(5 out of 5 stars)
"I'm referring particularly to "More hits by the Supremes", but the entire collection is pretty good. "More hits" is one of the greatest albums that I have ever heard and it truly represents the height of the 1960's hit-machine Motown sound. This album may have THE greatest rhythm section that I have ever heard on a single album. I used to feel that this title belonged to The Beatles' "Rubber Soul" but now I'm more inclined to believe that that nod belongs to this outstanding piece of work here. Both albums actually came out the same year (1965) and I will say that it is obvious after listening to these albums that Paul McCartney was listening closely and really learned a lot from James Jamerson. James Jamerson was basically the in house bassist for Motown and along with the brilliant drummer Bennie Benjamin, was largely responsible for the backbone of most of their hits. Jamerson actually gives his greatest single performance on Stevie Wonder's "I was made to love her" but as far as whole albums go, it doesn't get much better than "More hits by the Supremes". The Funk Brothers were one of the most brilliant group of musicians in the history of popular music, and I often just have to sit back and marvel when I hear them in action. The harmonies of the Supremes and the song writing of Holland-Dozier-Holland on this album are also a great representation of the height of 1960's hits era Motown. This album is a major blast too. Most of this album is so fun that you may find yourself dancing without even realizing it :-). "Sing Holland-Dozier-Holland", originally released in 1967 is solid but not quite as good as "More hits...". It has its gems such as the magnificent "You keep me hangin' on" (The Funk Brothers are truly amazing once again with Jamerson giving yet another seemingly effortless virtuoso performance) along with a few others (their cover of "Heat Wave" and other songs from other Motown acts are all pretty much just as good as the orginals, which is not all suprising because they all have the same session players). All of this makes this 2 album cd a really worthy purchase. I found this set at a local record store for the price of a single cd and it was well worth it. And besides, unless Motown decides to go ahead and issue these albums separately, as far as I know this, is the only way that you can get either one on cd. So basically, "More hits..." is great, "Holland-Dozier-Holland" is solid, and this album should be a part of every music lover's collection!"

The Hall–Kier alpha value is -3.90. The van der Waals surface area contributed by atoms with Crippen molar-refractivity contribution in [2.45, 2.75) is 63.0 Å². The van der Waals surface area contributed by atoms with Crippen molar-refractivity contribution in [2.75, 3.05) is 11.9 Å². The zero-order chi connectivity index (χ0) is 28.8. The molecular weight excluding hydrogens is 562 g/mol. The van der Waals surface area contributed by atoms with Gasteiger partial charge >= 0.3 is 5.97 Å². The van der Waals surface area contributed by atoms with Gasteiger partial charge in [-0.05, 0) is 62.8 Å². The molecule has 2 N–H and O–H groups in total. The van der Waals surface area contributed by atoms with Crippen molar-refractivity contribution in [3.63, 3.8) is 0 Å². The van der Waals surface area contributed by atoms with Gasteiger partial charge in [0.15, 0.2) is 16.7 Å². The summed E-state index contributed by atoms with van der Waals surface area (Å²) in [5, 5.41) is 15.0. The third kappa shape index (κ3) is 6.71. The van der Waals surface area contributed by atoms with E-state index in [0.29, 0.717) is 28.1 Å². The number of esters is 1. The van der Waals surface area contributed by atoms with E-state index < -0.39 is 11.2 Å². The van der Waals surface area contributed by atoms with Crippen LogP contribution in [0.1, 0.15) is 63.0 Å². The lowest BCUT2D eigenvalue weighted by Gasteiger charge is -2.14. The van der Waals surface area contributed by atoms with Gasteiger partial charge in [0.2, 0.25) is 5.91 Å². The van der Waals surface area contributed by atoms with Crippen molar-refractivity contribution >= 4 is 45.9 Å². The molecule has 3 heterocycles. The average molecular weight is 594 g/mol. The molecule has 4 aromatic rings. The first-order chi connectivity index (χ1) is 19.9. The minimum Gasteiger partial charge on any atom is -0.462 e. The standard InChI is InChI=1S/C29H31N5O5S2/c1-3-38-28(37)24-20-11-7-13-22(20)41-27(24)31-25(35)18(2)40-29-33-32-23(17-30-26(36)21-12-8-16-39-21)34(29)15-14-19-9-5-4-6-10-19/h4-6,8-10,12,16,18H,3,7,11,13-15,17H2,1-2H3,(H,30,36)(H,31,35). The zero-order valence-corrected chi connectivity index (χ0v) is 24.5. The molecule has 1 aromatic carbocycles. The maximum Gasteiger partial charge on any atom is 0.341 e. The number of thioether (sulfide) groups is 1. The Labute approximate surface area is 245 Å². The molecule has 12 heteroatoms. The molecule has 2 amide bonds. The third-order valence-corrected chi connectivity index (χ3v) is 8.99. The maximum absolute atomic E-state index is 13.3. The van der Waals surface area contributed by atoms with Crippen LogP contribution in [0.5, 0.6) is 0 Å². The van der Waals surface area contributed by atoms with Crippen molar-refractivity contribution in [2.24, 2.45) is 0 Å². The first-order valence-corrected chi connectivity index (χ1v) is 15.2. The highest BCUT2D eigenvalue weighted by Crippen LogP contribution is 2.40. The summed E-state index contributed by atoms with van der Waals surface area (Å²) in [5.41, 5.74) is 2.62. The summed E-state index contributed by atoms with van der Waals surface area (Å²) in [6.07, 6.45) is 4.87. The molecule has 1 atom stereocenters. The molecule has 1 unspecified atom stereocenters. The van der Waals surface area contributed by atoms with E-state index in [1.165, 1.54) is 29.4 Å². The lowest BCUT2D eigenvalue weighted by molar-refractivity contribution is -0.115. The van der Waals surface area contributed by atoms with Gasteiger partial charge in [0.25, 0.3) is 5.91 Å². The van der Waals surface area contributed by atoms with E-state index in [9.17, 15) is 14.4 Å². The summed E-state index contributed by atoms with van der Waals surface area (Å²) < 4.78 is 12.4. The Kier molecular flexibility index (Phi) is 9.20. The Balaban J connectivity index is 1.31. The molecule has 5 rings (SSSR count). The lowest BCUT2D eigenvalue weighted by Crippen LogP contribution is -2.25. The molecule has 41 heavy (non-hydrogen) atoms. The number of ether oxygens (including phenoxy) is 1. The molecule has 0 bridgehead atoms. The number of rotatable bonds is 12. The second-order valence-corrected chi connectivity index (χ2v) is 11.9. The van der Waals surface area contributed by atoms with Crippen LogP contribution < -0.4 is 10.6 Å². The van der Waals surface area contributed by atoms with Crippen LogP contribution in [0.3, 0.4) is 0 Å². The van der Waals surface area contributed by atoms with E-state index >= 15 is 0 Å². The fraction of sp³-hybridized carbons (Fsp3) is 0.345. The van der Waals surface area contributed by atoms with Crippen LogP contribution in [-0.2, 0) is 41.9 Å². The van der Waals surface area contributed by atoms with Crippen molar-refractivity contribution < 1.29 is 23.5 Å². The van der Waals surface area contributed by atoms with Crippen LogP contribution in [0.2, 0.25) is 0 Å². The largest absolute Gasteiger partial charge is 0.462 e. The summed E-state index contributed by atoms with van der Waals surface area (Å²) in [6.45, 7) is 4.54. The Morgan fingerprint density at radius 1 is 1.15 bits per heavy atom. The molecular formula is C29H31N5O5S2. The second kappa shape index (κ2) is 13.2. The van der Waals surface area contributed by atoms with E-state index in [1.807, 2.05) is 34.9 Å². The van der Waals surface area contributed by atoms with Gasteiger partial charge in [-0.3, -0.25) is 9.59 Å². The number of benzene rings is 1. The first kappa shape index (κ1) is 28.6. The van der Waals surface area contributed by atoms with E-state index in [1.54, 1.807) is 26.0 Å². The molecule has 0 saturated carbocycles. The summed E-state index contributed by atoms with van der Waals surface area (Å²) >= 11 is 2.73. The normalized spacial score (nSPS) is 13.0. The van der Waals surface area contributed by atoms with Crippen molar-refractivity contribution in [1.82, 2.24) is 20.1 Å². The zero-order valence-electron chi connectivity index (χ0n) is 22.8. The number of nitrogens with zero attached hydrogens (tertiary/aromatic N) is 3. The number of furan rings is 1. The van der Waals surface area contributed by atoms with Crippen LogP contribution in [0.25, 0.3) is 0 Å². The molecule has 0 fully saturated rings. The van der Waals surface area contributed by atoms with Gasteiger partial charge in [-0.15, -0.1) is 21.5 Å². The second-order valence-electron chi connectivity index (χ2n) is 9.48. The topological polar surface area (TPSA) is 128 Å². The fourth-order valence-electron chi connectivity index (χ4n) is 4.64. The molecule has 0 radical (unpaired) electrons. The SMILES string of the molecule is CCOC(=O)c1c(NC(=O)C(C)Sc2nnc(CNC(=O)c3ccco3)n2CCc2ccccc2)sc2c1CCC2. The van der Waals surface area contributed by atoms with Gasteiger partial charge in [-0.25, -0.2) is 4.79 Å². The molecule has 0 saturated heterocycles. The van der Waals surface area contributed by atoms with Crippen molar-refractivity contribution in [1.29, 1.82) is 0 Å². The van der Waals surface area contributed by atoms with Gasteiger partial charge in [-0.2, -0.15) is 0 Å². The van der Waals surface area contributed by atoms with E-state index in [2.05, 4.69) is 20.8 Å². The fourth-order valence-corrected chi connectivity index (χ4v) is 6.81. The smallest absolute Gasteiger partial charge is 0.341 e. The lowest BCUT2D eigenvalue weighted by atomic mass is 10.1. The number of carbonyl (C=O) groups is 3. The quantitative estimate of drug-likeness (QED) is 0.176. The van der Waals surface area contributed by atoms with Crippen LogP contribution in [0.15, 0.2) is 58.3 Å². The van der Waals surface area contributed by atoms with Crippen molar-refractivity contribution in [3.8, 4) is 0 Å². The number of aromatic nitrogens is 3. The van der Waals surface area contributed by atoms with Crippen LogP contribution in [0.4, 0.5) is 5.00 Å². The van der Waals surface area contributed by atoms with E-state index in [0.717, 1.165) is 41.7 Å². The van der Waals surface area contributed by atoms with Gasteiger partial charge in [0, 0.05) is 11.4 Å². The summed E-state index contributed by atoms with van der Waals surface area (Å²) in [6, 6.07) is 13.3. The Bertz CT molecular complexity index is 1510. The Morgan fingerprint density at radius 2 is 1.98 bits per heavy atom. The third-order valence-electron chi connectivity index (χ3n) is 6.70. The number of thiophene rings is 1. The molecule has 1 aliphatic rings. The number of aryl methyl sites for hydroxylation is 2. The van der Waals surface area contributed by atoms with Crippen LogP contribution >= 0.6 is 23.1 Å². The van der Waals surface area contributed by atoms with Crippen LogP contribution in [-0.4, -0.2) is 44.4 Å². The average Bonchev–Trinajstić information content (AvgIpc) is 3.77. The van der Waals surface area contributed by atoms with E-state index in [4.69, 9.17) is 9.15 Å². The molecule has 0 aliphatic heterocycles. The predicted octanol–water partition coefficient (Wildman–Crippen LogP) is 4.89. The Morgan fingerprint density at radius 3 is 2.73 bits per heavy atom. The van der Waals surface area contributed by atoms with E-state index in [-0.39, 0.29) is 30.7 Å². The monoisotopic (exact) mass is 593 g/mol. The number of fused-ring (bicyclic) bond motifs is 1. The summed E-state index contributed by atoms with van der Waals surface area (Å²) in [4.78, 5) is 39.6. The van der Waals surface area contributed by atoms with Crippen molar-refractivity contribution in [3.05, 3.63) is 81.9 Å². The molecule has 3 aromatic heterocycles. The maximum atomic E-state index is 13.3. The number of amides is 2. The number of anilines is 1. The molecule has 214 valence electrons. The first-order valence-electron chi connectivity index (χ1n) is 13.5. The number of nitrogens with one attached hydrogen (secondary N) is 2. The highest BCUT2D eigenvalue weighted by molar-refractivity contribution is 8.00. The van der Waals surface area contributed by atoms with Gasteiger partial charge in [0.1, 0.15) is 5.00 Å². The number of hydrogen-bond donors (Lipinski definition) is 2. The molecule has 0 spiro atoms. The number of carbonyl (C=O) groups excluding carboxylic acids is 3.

Two of their strongest albums
Peter Durward Harris | Leicester England | 12/15/2002
(5 out of 5 stars)
"These two original albums show why the Supremes were one of the most successful groups of the mid-sixties. Holland/Dozier/Holland wrote all the songs on both albums.The first, from 1965, has a misleading title - it is not a Greatest hits volume 2, which it suggests, but a set of then-new recordings which yielded three American number one hits (Stop! in the name of love and Back in my arms again) both of which also charted in Britain, though Back in my arms again was only a minor hit. A third single, Nothing but heartaches, only reached number 11 in America and missed the charts altogether in Britain. The other songs, are great examples of sixties Motown. While not as strong as the hits, they are worth hearing and they rarely (if ever) appear on compilations.The second album, from 1967 (although three of the songs pre-date that year) also yielded two American number ones - You keep me hanging on and Love is here and now you're gone. This set includes two songs that had already been hits for other Motown acts - It's the same old song (Four tops) and Heatwave (Martha Reeves and the Vandellas). Again, the other songs are of a high quality without matching the hits.If you are only interested in the hits, you should ignore this and the others in this series, but if you are interested in hearing more, this is a great CD with which to start exploring further."